But there is more to this story, and it shows that something strange is going on. Most accounts of nineteenth-century Russian linguistics and philology make a great deal of the difference between Potebnia and Veselovsky. Veselovsky is usually cited as the less psychologically inclined of the two, the more inductive, the more concerned with depersonalized facts of literary production. Since he sought to deny the importance of individual creativity in literary production, viewing it as a vast, historical process definable in terms of "formulas," he is seen as the precursor to the "antipsychological" tendencies of the early Formalists.[50] And since Shklovsky has borrowed most heavily from Veselovsky, we might be tempted to think that his theoretical inclination would be toward the more sober and inductive methodology of Veselovsky rather than toward Potebnia's image-based, psychological system.

The odd thing, however, is that Veselovsky has apparently done some borrowing of his own, for in the pages Shklovsky has drawn from, virtually every example Veselovsky cites in support of his discussion appears also in precisely the same few pages of Potebnia we have been talking about. Some examples thus appear in all three writers: the passage from the Iliad describing Nestor, the "white hands" from the Serbian epic, and "mucky mud," to cite only three.[51]

If Veselovsky's examples are the same as Potebnia's, it seems to be because in this essay his concepts are the same, too. Potebnia, on one of the pages from which Veselovsky has borrowed examples, speaks of certain epithets that are tautological, then mentions the oblivion (zabvenie ) of the representation (predstavlenie ) and its renewal.[52] The next page contains Potebnia's list of permanent (postojannye) epithets. Veselovsky, too, refers to the permanence (postojanstvo) of certain epithets. The point is that the subject is the same in all three writers. All three are speaking of a central, vivid element that a word loses as it is subjected to continued use. In the pages in question Potebnia calls the element the representation (predstavlenie ) and links it up with the word's etymological root; Veselovsky calls it the word's real sense; and Shklovsky, unabashedly using the terminology of Potebnia, calls it the word's inner form.

Thus three years after "The Resurrection of the Word," when Shklovsky comes to talk of ostranenie as a technique (priem ) for restoring the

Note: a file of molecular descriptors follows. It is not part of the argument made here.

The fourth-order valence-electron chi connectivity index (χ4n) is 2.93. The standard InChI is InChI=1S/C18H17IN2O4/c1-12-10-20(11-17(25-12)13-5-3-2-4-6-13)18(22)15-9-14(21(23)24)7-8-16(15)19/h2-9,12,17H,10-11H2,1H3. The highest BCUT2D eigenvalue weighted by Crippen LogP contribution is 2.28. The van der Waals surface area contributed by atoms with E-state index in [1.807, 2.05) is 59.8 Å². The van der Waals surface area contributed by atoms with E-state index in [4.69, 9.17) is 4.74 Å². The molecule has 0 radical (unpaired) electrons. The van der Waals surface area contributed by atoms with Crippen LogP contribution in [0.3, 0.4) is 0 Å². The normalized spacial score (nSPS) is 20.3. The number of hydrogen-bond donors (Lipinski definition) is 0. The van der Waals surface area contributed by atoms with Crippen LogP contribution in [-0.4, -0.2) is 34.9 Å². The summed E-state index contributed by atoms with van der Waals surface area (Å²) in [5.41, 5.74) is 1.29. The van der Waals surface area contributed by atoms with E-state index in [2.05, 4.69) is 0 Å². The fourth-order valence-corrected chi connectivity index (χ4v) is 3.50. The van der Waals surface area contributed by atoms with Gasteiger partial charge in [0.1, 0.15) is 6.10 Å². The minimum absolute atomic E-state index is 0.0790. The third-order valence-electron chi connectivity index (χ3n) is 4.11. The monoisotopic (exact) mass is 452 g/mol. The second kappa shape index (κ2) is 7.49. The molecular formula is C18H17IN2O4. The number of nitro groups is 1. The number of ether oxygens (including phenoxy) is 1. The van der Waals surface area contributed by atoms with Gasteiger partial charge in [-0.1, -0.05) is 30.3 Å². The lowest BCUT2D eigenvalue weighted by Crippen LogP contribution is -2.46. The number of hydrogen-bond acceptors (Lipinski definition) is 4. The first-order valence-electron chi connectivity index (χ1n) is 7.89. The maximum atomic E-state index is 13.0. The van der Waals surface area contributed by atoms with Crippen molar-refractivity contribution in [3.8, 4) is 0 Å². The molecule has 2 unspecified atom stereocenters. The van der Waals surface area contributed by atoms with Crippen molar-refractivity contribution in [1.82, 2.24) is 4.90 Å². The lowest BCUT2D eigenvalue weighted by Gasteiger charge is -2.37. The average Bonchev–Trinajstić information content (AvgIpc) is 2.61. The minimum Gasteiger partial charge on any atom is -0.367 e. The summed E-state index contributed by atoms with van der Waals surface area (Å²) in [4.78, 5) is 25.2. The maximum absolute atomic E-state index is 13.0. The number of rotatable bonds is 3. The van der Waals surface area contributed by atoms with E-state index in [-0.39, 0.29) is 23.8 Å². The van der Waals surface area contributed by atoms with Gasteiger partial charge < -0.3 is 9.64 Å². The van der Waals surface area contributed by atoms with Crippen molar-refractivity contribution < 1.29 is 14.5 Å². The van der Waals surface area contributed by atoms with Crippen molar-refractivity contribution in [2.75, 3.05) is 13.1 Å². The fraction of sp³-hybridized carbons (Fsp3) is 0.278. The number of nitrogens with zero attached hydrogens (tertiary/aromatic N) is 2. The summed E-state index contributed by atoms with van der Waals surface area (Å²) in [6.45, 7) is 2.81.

vitality of language, his point of departure is the same as in the earlier essay, namely, the feeling that ordinary language has suffered the loss of a vital element. The solution is really the same too, namely, the proposal of a means for restoring the capacity of the poetic word to make things concrete and visible instead of just recognizable.

Does all this mean that Shklovsky has nothing new to say and is merely a helpless victim of an age-old mythical tradition? By no means. As for Bely and the avant-garde theorists, what is new is largely a question of emphasis. Shklovsky's insistence on the distinction between seeing and recognizing suggests a move away from grounding the old poetry-prose distinction in language itself. The Formalist critic in 1917 is distinctly uncomfortable with a theory of language that unhesitatingly ascribes the difference between an everyday form of language and an aesthetically valued one to something contained in language. Much more solid is the notion that the difference is located in the mechanisms by which the subject perceives language.

After Shklovsky the field will open up to all kinds of new methodologies purporting to help define poetic language in the most objective and nonmystical of terms. Other Formalist critics will wrestle with the problem of defining verse language. Above all, there will be Jakobson's definition of poetic language in terms of the distinction between figures of speech: metaphor, where concepts are substituted for each other along the "vertical" axis of selection, and metonymy, where the substitution takes place along the "horizontal" axis of combination.[53] The later theories are surely not free from the charge of mysticism that can be leveled at the Russian tradition inaugurated by Potebnia. But there is no doubt that for all his tendencies to move the emphasis from language itself to perceptual phenomena in the listener, Shklovsky is still very much in the grips of the old tradition. The tendencies are just that—tendencies. And Shklovsky is perfectly at home in the milieu I've been describing, just as Jakobson will be a few years later, having partially broken with the past but still perpetuating the myth about himself that there is no myth.